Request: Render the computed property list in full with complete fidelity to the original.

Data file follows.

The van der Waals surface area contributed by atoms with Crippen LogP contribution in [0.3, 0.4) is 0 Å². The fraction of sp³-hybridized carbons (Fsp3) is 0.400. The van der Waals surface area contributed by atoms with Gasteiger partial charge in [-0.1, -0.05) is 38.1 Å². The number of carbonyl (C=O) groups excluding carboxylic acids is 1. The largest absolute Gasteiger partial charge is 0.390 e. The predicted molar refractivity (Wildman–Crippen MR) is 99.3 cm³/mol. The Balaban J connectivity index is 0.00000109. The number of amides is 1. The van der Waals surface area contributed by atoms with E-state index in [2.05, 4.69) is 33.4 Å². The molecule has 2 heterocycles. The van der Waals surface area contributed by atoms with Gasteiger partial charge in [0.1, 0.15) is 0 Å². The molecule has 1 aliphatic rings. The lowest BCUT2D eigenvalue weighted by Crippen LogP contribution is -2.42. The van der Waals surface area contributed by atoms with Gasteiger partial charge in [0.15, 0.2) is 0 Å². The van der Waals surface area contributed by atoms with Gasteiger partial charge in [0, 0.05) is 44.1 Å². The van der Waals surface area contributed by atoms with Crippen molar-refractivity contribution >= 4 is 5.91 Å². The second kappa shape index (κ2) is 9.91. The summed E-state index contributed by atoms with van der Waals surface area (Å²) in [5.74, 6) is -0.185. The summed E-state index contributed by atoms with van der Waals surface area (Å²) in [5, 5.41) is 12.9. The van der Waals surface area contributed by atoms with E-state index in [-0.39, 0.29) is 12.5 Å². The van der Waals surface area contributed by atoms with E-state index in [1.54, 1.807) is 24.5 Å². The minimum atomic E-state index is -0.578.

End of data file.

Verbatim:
The van der Waals surface area contributed by atoms with Crippen LogP contribution in [0.3, 0.4) is 0 Å². The fraction of sp³-hybridized carbons (Fsp3) is 0.400. The van der Waals surface area contributed by atoms with Gasteiger partial charge in [-0.1, -0.05) is 38.1 Å². The number of carbonyl (C=O) groups excluding carboxylic acids is 1. The largest absolute Gasteiger partial charge is 0.390 e. The predicted molar refractivity (Wildman–Crippen MR) is 99.3 cm³/mol. The Balaban J connectivity index is 0.00000109. The number of amides is 1. The van der Waals surface area contributed by atoms with E-state index in [2.05, 4.69) is 33.4 Å². The molecule has 2 heterocycles. The van der Waals surface area contributed by atoms with Gasteiger partial charge in [0.1, 0.15) is 0 Å². The molecule has 1 aliphatic rings. The lowest BCUT2D eigenvalue weighted by Crippen LogP contribution is -2.42. The van der Waals surface area contributed by atoms with Gasteiger partial charge in [0.15, 0.2) is 0 Å². The van der Waals surface area contributed by atoms with Gasteiger partial charge in [0, 0.05) is 44.1 Å². The van der Waals surface area contributed by atoms with Crippen molar-refractivity contribution >= 4 is 5.91 Å². The second kappa shape index (κ2) is 9.91. The summed E-state index contributed by atoms with van der Waals surface area (Å²) in [5.74, 6) is -0.185. The summed E-state index contributed by atoms with van der Waals surface area (Å²) in [5, 5.41) is 12.9. The van der Waals surface area contributed by atoms with E-state index in [-0.39, 0.29) is 12.5 Å². The van der Waals surface area contributed by atoms with E-state index in [1.54, 1.807) is 24.5 Å². The minimum atomic E-state index is -0.578.